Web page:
New York : Thames & Hudson in association with the Los Angeles County Museum of Art, 2004.
Book — 327 p. : ill. (chiefly col.) ; 27 cm.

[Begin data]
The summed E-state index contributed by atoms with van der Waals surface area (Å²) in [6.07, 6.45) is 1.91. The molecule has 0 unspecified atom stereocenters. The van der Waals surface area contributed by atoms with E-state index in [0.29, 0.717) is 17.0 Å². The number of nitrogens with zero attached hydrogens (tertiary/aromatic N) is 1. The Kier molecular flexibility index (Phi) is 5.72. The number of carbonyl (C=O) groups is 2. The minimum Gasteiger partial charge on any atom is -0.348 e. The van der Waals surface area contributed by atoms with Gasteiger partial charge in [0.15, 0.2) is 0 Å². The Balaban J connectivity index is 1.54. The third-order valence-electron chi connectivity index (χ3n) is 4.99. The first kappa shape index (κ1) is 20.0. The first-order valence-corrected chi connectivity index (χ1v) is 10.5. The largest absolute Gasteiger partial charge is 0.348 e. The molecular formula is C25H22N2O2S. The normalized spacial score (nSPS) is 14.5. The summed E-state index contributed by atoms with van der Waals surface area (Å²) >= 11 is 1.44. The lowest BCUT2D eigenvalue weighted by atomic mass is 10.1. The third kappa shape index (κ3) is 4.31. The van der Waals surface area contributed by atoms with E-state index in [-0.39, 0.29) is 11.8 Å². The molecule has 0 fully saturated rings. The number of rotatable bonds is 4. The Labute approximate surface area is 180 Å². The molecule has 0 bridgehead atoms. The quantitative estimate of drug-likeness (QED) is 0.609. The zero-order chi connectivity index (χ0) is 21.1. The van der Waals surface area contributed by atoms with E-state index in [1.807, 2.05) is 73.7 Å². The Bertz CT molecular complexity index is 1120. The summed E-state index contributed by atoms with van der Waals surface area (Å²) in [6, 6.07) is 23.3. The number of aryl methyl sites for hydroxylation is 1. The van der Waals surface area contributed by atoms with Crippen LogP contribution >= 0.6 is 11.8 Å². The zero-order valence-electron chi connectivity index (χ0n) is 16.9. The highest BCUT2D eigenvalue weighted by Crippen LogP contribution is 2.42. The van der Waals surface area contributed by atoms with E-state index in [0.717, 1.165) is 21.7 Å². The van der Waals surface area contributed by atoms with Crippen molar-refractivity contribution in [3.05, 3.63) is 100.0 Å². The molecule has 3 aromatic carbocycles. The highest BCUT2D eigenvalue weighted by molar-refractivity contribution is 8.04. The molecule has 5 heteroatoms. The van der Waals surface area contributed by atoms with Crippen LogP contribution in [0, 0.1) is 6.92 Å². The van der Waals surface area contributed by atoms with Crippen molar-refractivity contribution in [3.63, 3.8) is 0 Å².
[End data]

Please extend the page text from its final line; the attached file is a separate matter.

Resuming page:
At the turn of the last century, the Arts and Crafts movement transformed not only how objects looked but also how people looked at objects. It provided a framework for essential issues that are still debated today, such as the conflict between standardization and individuality, or the problem of defining what kind of design most benefits society. As the most industrialized country, Britain was also the first to generate a movement to counter what was seen as the malevolent effects of mass production. Protagonists such as John Ruskin and William Morris championed 'joy in labour' - the moral and spiritual uplift that would come with the revival of making objects by hand. The improvement of working conditions, integration of art into everyday life, and an 'honest' aesthetic resulting from the use of indigenous materials and native traditions were also central to the movement's philosophy. At the end of the 19th century, these Arts and Crafts ideals were appropriated and adapted by the young avant-garde throughout Europe and the United States. With 260 objects - furniture, ceramics, metalwork, textiles and work on paper - from Britain, Ireland, the United States, France, Belgium, Germany, Austria, Hungary, Scandinavia and Finland, this is a visually stunning, definitive survey. The book features masterworks by the best-known designers of the period, such as William Morris, M. H. Baillie Scott, Henry Van de Velde, Peter Behrens, Josef Hoffmann, Eliel Saarinen, Gustav Stickley, Greene and Greene and Frank Lloyd Wright, as well as lesser-known examples that have never been displayed before. (source: Nielsen Book Data)